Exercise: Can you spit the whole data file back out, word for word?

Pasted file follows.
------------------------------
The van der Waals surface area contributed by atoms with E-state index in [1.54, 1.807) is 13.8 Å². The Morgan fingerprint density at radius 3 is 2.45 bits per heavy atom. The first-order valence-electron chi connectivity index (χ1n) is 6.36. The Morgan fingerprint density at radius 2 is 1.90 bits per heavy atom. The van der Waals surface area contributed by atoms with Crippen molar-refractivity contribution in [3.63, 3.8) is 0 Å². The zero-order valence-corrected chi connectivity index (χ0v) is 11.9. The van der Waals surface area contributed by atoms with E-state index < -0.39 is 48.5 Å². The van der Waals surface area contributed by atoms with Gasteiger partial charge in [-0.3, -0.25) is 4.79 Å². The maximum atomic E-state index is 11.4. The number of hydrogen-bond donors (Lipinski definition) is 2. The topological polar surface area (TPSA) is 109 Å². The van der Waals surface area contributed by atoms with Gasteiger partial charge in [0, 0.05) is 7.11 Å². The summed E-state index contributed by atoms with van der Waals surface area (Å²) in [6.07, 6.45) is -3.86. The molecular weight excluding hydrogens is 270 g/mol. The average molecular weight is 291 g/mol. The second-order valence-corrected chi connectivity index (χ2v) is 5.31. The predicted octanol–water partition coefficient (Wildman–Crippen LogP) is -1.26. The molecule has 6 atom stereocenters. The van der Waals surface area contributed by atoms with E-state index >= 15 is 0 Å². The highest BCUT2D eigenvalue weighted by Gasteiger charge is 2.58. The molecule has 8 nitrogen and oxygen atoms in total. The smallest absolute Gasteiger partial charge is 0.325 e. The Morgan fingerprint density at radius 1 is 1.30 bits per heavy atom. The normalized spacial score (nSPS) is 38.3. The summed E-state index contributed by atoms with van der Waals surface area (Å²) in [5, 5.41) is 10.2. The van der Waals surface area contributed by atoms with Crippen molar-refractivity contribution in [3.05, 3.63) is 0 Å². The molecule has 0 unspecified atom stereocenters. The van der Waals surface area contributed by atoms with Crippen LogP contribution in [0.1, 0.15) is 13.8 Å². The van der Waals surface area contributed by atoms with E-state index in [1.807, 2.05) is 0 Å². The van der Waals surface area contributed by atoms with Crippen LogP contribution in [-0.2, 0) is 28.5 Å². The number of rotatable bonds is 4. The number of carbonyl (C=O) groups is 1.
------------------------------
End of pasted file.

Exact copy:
The van der Waals surface area contributed by atoms with E-state index in [1.54, 1.807) is 13.8 Å². The Morgan fingerprint density at radius 3 is 2.45 bits per heavy atom. The first-order valence-electron chi connectivity index (χ1n) is 6.36. The Morgan fingerprint density at radius 2 is 1.90 bits per heavy atom. The van der Waals surface area contributed by atoms with Crippen molar-refractivity contribution in [3.63, 3.8) is 0 Å². The zero-order valence-corrected chi connectivity index (χ0v) is 11.9. The van der Waals surface area contributed by atoms with E-state index < -0.39 is 48.5 Å². The van der Waals surface area contributed by atoms with Gasteiger partial charge in [-0.3, -0.25) is 4.79 Å². The maximum atomic E-state index is 11.4. The number of hydrogen-bond donors (Lipinski definition) is 2. The topological polar surface area (TPSA) is 109 Å². The van der Waals surface area contributed by atoms with Gasteiger partial charge in [0, 0.05) is 7.11 Å². The summed E-state index contributed by atoms with van der Waals surface area (Å²) in [6.07, 6.45) is -3.86. The molecular weight excluding hydrogens is 270 g/mol. The average molecular weight is 291 g/mol. The second-order valence-corrected chi connectivity index (χ2v) is 5.31. The predicted octanol–water partition coefficient (Wildman–Crippen LogP) is -1.26. The molecule has 6 atom stereocenters. The van der Waals surface area contributed by atoms with E-state index >= 15 is 0 Å². The highest BCUT2D eigenvalue weighted by Gasteiger charge is 2.58. The molecule has 8 nitrogen and oxygen atoms in total. The smallest absolute Gasteiger partial charge is 0.325 e. The Morgan fingerprint density at radius 1 is 1.30 bits per heavy atom. The normalized spacial score (nSPS) is 38.3. The summed E-state index contributed by atoms with van der Waals surface area (Å²) in [5, 5.41) is 10.2. The van der Waals surface area contributed by atoms with Crippen molar-refractivity contribution in [3.05, 3.63) is 0 Å². The molecule has 0 unspecified atom stereocenters. The van der Waals surface area contributed by atoms with Crippen LogP contribution in [0.1, 0.15) is 13.8 Å². The van der Waals surface area contributed by atoms with E-state index in [1.807, 2.05) is 0 Å². The van der Waals surface area contributed by atoms with Crippen LogP contribution in [-0.2, 0) is 28.5 Å². The number of rotatable bonds is 4. The number of carbonyl (C=O) groups is 1.